I was away on a short mini-break holiday for the last couple of days. One of the challenging things about being an independent developer is that taking vacations is quite tricky. There isn’t anyone else to cover for you when you are trying to not work, so you always have to be a little bit “on call”.
The compromise I typically find myself trying for is to only lightly check RSS and email while I’m away to make sure there isn’t something dramatic happening that I need to be aware of. Then on my return I’ll sit down for the first hour or so to actually respond/process whatever happened while I was on holiday.
In this case there were a few interesting things that happened while I was away:
- RevenueCat announced a new experiments system for A/B testing pricing options for subscriptions. This combined with the newly announced App Store price tiers could make for an interesting project early next year once I get this Pedometer++ update finished.
- Apple announced another round of the Ask Apple series. These are essentially mini-WWDC-labs that they have started to do periodically throughout the year, and are fantastic. Last week I was running into an issue with Live Activities that I would love to ask to the relevant engineering team and was kinda bummed that I thought we were all finished with them for the year. Delightfully, it turns out I was mistaken and I will get the opportunity to ask my question after all.
Starting a Punch List
One of the more exciting parts of a project is hitting the point where there is enough of the app actually made that I can begin to be critical of it and start identifying its problems.
In the early stages of development I’m 100% focused just on getting something working. I don’t get bogged down in too many details, what I want is something to react to.
It is a funny aspect of design that it is far easier to say what I don’t like about a design than to proactively describe what a good design would be.
So once I have built enough of a project to start using it regularly (and let me say that if you aren’t using an app under development many times a day in actual use you will really struggle to get it right), I will start a list in Reminders that is an unfiltered inbox for all my thoughts, critiques and ideas.
My goal here is to capture every little thought I have while using the app or thinking about it subsequently. Then periodically I will start to go through this list and either fix, build or discard the contents.
Something that is super important here is to be very clear in what you say when adding the reminder item. I’ve so often gotten lazy here and add something like:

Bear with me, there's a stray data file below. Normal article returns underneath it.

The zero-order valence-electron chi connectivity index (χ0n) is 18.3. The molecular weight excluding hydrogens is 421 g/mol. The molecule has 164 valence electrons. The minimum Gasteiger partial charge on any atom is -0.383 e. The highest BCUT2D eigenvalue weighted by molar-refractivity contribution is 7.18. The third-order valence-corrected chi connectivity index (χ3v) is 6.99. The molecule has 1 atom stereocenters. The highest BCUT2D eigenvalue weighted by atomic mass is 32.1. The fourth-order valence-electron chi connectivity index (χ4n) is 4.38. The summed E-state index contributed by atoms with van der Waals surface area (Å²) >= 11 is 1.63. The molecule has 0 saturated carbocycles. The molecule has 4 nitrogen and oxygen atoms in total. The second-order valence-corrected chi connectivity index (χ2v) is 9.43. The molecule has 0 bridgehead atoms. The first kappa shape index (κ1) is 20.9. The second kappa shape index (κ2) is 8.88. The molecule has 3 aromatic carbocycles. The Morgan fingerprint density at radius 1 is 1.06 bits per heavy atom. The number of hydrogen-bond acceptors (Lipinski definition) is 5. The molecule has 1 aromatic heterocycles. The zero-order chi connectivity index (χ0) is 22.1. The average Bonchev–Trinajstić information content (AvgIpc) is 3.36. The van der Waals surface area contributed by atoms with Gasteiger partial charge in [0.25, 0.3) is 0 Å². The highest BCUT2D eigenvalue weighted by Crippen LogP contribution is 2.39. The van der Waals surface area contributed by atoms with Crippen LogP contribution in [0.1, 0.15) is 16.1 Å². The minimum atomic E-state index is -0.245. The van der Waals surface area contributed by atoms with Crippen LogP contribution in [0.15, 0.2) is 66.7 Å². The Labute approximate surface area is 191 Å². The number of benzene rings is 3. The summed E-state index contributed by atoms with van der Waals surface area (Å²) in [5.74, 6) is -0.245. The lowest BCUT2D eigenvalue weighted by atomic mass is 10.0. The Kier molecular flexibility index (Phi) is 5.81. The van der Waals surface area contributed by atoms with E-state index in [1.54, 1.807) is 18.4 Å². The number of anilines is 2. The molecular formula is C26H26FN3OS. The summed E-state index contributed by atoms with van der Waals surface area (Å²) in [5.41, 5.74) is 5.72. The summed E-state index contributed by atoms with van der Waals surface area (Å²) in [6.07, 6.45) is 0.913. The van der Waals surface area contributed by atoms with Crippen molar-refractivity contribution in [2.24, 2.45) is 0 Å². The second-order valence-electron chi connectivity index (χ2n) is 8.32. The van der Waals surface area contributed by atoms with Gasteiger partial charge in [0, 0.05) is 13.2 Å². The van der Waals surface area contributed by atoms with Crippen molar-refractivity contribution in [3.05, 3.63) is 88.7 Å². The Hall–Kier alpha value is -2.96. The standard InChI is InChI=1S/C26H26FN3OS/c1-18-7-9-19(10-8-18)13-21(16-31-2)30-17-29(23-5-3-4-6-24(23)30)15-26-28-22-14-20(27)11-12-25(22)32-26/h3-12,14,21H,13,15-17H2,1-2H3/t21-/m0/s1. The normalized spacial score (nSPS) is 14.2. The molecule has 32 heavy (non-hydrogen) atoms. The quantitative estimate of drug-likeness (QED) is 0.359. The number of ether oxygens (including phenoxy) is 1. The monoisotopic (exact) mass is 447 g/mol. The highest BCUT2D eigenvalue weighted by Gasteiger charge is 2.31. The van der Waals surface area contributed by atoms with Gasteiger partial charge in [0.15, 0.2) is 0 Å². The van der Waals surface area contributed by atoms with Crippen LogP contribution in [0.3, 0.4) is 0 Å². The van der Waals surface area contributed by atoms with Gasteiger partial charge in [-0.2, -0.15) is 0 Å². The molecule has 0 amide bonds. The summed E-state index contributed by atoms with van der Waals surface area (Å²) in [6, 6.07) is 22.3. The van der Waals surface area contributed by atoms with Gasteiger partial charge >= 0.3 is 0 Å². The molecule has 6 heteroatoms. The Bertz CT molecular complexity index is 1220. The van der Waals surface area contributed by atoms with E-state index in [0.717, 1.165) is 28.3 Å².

“Misaligned bar header”
Which is completely useless if I then return a week later to the list and have no idea what I meant. Either I need to add a screenshot (which Reminders can easily pin directly from the iOS screenshot tool), or I need to be very specific, like:
“The top header in the settings tab looks too far to the right compared to the contents text”
But really screenshots are best for anything visual.
Also, ProTip. You can change the default list for Reminders in Settings to your punch list which makes this process way more efficient.
Dynamic Graph Heights
One of the trickiest design problems in the main display of Pedometer++’s graph view is what scale should I use for the bars. There can be wild swings between daily step counts, so there isn’t one right answer. Previously, what I have done is scale the graph to be “correct” for the current week’s steps (making the highest step count in the last 7 days the max value). Then for previous days if a step count exceeds this value I then would mark it with a slash through the graph, indicating that it wasn’t showing at full height.
This has caused no end of confusion and customer support requests. I understand why, it isn’t immediately obvious what I’m doing.
A general good axiom for design is to make as many thing obvious to the user as possible, or more concisely “Don’t make users think”.
To that end I spent this morning building out a dynamic, animated graph scale. So that as the user scrolls around the graphs they will align themselves to make the currently visible bars scaled appropriately.
As you then scroll around the bars may shrink/grow depending on what the currently visible heights are.
I think I like this approach better as it is pretty obvious what is happening and completely avoids the issue I was having before.
I’m just not convinced if the extra motion is too much visually. I’ll have to live with it a while to know for sure.